How aware are the public of Scotland's new Freedom of Information (FOI) legislation?

Research released today (4 October 2004) by the Scottish Information Commissioner.

Scottish research shows people need to know more about their right to know

A national survey designed to test public awareness of and attitudes to Scotland's new freedom of information (FOI) law shows that the majority of people are as yet unaware of the rights they will gain in January 2005. However, most do think that FOI will make public authorities more open and accountable.

The Scottish Information Commissioner commissioned the research to establish the level of public knowledge of the Freedom of Information (Scotland) Act 2002 before launching a major public awareness campaign in January 2005. A follow-up survey will be carried out in spring 2005 to measure the campaign's success.

  • Only 30% of people surveyed said they definitely had heard of the Freedom of Information (Scotland) Act 2002, while another 14% said they thought they had.
  • When asked what rights the law would create, two thirds of respondents thought it would provide access to personal information about themselves (already available under the Data Protection Act). Only 32% correctly believed it would give them access to general information (such as financial information, statistical data and policy papers).
  • 12% said they were very or quite likely to use the right to access information during the next year.
  • 79% agreed with the statement that "authorities will become more open and accountable" as a result of the Act.
  • 57% agreed that members of the public will have more confidence in decisions made by public authorities as a result of the Act.
  • However, 70% also voiced concerns that public authorities will find ways around the law to avoid releasing information that they don?t want to release.

Kevin Dunion, the Scottish Information Commissioner said:

"Our research shows that most people see freedom of information as being useful to them and good for society, but they are confused about what they can expect from the new legislation. People will only feel confident about requiring authorities to release information which should be public knowledge if they are sure about their new rights. My job is as much about promoting the new Freedom of Information Act as enforcing it, and I will be launching a major promotional campaign in January 2005 to ensure that public awareness improves."


View the research here:

Freedom of Information (Public Awareness) Survey Report (Public Awareness) Survey Report (PDF - 124 KB)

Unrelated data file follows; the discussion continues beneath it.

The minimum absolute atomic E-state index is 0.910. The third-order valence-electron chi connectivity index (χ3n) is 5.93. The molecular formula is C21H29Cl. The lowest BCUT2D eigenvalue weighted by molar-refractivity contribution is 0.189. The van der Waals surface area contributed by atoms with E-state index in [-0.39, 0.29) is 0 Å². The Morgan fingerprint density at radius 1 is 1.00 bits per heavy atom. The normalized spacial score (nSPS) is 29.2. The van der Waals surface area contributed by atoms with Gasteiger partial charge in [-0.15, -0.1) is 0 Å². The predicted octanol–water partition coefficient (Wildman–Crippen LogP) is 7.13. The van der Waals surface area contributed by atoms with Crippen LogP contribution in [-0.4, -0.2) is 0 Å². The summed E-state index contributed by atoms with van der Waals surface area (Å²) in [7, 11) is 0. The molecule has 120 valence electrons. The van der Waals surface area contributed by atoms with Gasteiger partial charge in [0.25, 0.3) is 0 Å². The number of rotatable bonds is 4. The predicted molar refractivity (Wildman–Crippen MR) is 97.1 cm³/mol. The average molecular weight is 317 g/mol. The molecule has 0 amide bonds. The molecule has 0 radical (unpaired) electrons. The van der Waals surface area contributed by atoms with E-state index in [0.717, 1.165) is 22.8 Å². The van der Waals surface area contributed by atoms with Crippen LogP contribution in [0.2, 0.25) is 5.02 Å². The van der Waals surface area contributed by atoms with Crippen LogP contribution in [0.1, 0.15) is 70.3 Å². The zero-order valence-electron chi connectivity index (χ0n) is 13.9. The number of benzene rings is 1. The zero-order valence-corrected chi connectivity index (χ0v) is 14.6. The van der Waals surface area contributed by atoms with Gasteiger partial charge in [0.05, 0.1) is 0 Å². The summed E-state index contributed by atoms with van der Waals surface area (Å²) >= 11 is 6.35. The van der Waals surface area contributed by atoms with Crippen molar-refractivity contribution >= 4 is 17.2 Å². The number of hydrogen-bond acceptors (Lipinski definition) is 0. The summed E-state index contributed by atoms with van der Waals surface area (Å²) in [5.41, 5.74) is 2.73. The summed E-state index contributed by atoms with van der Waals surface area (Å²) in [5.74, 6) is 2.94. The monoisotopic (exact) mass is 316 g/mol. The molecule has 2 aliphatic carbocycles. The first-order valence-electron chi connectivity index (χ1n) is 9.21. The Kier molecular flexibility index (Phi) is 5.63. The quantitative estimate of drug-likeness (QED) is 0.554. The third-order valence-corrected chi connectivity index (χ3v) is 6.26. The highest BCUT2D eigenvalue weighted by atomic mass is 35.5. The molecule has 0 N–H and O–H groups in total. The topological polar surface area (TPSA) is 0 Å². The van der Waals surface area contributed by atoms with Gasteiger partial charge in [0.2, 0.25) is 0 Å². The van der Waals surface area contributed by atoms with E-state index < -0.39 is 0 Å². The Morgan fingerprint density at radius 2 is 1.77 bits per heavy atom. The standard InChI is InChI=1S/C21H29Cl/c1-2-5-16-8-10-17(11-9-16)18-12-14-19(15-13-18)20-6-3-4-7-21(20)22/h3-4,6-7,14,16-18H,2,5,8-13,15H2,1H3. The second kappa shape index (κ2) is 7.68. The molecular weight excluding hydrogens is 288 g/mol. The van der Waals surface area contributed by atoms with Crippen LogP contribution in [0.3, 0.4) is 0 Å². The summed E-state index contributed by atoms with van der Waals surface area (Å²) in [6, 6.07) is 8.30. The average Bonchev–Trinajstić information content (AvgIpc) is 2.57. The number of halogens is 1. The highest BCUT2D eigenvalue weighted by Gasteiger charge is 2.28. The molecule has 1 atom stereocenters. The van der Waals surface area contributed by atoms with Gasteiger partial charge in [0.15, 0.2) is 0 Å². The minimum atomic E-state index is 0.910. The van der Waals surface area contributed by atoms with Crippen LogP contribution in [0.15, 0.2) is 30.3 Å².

Tables of Results (PDF - 744 KB)

For further information contact: Claire Sigsworth on 01334 464610.
Out of hours pager: 07644 016 010.

Notes to Editors

  • Progressive Partnership carried out the research using their in-house Omnibus poll, Scottish Opinion. 1009 people were interviewed by telephone during the week beginning August 23rd 2004.
  • The research includes a breakdown of the results by region.
  • The Freedom of Information (Scotland) Act 2002
  • The Freedom of Information (Scotland) Act 2002 provides a statutory right of access to all information held by Scottish public authorities. This right comes into effect on 1st January 2005.
  • Around 10,000 public authorities in Scotland are covered by the Act. They include the Scottish Parliament and Executive, police forces, the NHS, local authorities, education institutions, and publicly owned companies.
  • From 1st January, information can only be withheld by a public authority if it falls under one of the exemptions listed in the Act. Exemptions include where the information may prejudice national security or defence, or where the release is prohibited by another piece of legislation.
  • If an individual believes an authority is wrong to withhold information, they ultimately have a right of appeal to the Scottish Information Commissioner, who can force release.

The Scottish Information Commissioner

  • Kevin Dunion is the first Scottish Information Commissioner; promoting freedom of information for everyone in Scotland.
  • The Scottish Information Commissioner is a fully independent public official, appointed by the Queen on 24 February 2003 on the nomination of the Scottish Parliament.
  • His duties and powers are to ensure that people get the information from Scottish public authorities to which they are entitled.
  • His role actively promotes and enforces compliance with the Freedom of Information (Scotland) Act.

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